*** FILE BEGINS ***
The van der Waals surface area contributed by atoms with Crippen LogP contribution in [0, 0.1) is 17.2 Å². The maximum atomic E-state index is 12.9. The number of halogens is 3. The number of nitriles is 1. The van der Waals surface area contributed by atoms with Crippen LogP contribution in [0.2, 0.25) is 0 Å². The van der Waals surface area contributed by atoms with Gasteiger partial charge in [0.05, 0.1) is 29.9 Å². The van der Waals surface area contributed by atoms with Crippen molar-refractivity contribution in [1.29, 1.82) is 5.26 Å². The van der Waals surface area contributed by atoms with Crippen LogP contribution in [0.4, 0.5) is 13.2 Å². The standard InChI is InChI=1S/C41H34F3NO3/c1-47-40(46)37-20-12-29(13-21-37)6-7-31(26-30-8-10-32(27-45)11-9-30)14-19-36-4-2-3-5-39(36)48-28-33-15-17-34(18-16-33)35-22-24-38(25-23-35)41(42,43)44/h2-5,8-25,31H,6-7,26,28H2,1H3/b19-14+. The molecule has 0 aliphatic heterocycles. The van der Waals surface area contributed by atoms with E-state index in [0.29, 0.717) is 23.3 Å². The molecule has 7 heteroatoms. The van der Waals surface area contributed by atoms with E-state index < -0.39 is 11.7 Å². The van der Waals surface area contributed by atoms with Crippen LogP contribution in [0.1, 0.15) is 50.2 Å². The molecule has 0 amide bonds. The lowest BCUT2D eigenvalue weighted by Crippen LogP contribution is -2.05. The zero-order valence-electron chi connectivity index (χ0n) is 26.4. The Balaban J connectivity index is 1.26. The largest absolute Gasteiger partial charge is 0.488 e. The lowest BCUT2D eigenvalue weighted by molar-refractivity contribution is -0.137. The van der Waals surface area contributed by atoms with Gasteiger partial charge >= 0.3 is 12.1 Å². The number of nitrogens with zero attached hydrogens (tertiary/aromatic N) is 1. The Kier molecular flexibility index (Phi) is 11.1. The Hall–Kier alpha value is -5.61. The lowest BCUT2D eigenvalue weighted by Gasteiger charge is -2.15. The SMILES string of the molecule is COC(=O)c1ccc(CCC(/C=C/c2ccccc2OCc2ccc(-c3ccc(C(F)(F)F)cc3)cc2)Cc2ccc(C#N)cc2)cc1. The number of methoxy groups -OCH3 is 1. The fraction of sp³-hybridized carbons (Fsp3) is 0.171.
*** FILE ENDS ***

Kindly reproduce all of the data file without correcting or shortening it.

The van der Waals surface area contributed by atoms with Crippen LogP contribution in [0, 0.1) is 17.2 Å². The maximum atomic E-state index is 12.9. The number of halogens is 3. The number of nitriles is 1. The van der Waals surface area contributed by atoms with Crippen LogP contribution in [0.2, 0.25) is 0 Å². The van der Waals surface area contributed by atoms with Gasteiger partial charge in [0.05, 0.1) is 29.9 Å². The van der Waals surface area contributed by atoms with Crippen molar-refractivity contribution in [1.29, 1.82) is 5.26 Å². The van der Waals surface area contributed by atoms with Crippen LogP contribution in [0.4, 0.5) is 13.2 Å². The standard InChI is InChI=1S/C41H34F3NO3/c1-47-40(46)37-20-12-29(13-21-37)6-7-31(26-30-8-10-32(27-45)11-9-30)14-19-36-4-2-3-5-39(36)48-28-33-15-17-34(18-16-33)35-22-24-38(25-23-35)41(42,43)44/h2-5,8-25,31H,6-7,26,28H2,1H3/b19-14+. The molecule has 0 aliphatic heterocycles. The van der Waals surface area contributed by atoms with E-state index in [0.29, 0.717) is 23.3 Å². The molecule has 7 heteroatoms. The van der Waals surface area contributed by atoms with E-state index < -0.39 is 11.7 Å². The van der Waals surface area contributed by atoms with Crippen LogP contribution in [0.1, 0.15) is 50.2 Å². The molecule has 0 amide bonds. The lowest BCUT2D eigenvalue weighted by Crippen LogP contribution is -2.05. The zero-order valence-electron chi connectivity index (χ0n) is 26.4. The Balaban J connectivity index is 1.26. The largest absolute Gasteiger partial charge is 0.488 e. The lowest BCUT2D eigenvalue weighted by molar-refractivity contribution is -0.137. The van der Waals surface area contributed by atoms with Gasteiger partial charge >= 0.3 is 12.1 Å². The number of nitrogens with zero attached hydrogens (tertiary/aromatic N) is 1. The Kier molecular flexibility index (Phi) is 11.1. The Hall–Kier alpha value is -5.61. The lowest BCUT2D eigenvalue weighted by Gasteiger charge is -2.15. The SMILES string of the molecule is COC(=O)c1ccc(CCC(/C=C/c2ccccc2OCc2ccc(-c3ccc(C(F)(F)F)cc3)cc2)Cc2ccc(C#N)cc2)cc1. The number of methoxy groups -OCH3 is 1. The fraction of sp³-hybridized carbons (Fsp3) is 0.171.